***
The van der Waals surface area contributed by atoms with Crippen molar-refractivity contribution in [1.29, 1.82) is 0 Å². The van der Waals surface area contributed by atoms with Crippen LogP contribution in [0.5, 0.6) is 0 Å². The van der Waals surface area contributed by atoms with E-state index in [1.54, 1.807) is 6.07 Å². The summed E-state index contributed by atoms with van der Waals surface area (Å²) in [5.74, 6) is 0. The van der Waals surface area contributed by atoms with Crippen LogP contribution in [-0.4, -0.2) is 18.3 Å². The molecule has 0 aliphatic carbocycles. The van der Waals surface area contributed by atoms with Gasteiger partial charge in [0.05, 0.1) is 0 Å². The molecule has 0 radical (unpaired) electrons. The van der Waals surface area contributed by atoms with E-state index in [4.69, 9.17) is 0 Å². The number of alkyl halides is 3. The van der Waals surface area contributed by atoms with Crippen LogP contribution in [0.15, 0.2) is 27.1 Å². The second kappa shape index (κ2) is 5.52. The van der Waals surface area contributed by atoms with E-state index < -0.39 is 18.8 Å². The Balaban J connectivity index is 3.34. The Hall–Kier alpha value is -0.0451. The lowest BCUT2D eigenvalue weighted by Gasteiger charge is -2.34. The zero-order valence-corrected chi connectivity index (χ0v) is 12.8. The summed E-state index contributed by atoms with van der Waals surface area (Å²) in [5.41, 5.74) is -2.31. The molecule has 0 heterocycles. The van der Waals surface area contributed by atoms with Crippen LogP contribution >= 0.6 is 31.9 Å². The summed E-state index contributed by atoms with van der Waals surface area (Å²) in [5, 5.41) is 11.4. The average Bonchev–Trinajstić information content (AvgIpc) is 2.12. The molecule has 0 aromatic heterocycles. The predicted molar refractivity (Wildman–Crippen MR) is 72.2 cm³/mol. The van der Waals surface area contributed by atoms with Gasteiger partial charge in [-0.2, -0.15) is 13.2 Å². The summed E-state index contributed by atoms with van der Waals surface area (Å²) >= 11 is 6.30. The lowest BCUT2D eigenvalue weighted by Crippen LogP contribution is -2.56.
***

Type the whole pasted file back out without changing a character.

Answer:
The van der Waals surface area contributed by atoms with Crippen molar-refractivity contribution in [1.29, 1.82) is 0 Å². The van der Waals surface area contributed by atoms with Crippen LogP contribution in [0.5, 0.6) is 0 Å². The van der Waals surface area contributed by atoms with E-state index in [1.54, 1.807) is 6.07 Å². The summed E-state index contributed by atoms with van der Waals surface area (Å²) in [5.74, 6) is 0. The van der Waals surface area contributed by atoms with Crippen LogP contribution in [-0.4, -0.2) is 18.3 Å². The molecule has 0 aliphatic carbocycles. The van der Waals surface area contributed by atoms with Gasteiger partial charge in [0.05, 0.1) is 0 Å². The molecule has 0 radical (unpaired) electrons. The van der Waals surface area contributed by atoms with E-state index in [4.69, 9.17) is 0 Å². The number of alkyl halides is 3. The van der Waals surface area contributed by atoms with Crippen LogP contribution in [0.15, 0.2) is 27.1 Å². The second kappa shape index (κ2) is 5.52. The van der Waals surface area contributed by atoms with E-state index < -0.39 is 18.8 Å². The Balaban J connectivity index is 3.34. The Hall–Kier alpha value is -0.0451. The lowest BCUT2D eigenvalue weighted by Gasteiger charge is -2.34. The zero-order valence-corrected chi connectivity index (χ0v) is 12.8. The summed E-state index contributed by atoms with van der Waals surface area (Å²) in [5.41, 5.74) is -2.31. The molecule has 0 heterocycles. The van der Waals surface area contributed by atoms with Crippen LogP contribution >= 0.6 is 31.9 Å². The summed E-state index contributed by atoms with van der Waals surface area (Å²) in [5, 5.41) is 11.4. The average Bonchev–Trinajstić information content (AvgIpc) is 2.12. The molecule has 0 aromatic heterocycles. The predicted molar refractivity (Wildman–Crippen MR) is 72.2 cm³/mol. The van der Waals surface area contributed by atoms with Gasteiger partial charge in [-0.2, -0.15) is 13.2 Å². The summed E-state index contributed by atoms with van der Waals surface area (Å²) >= 11 is 6.30. The lowest BCUT2D eigenvalue weighted by Crippen LogP contribution is -2.56.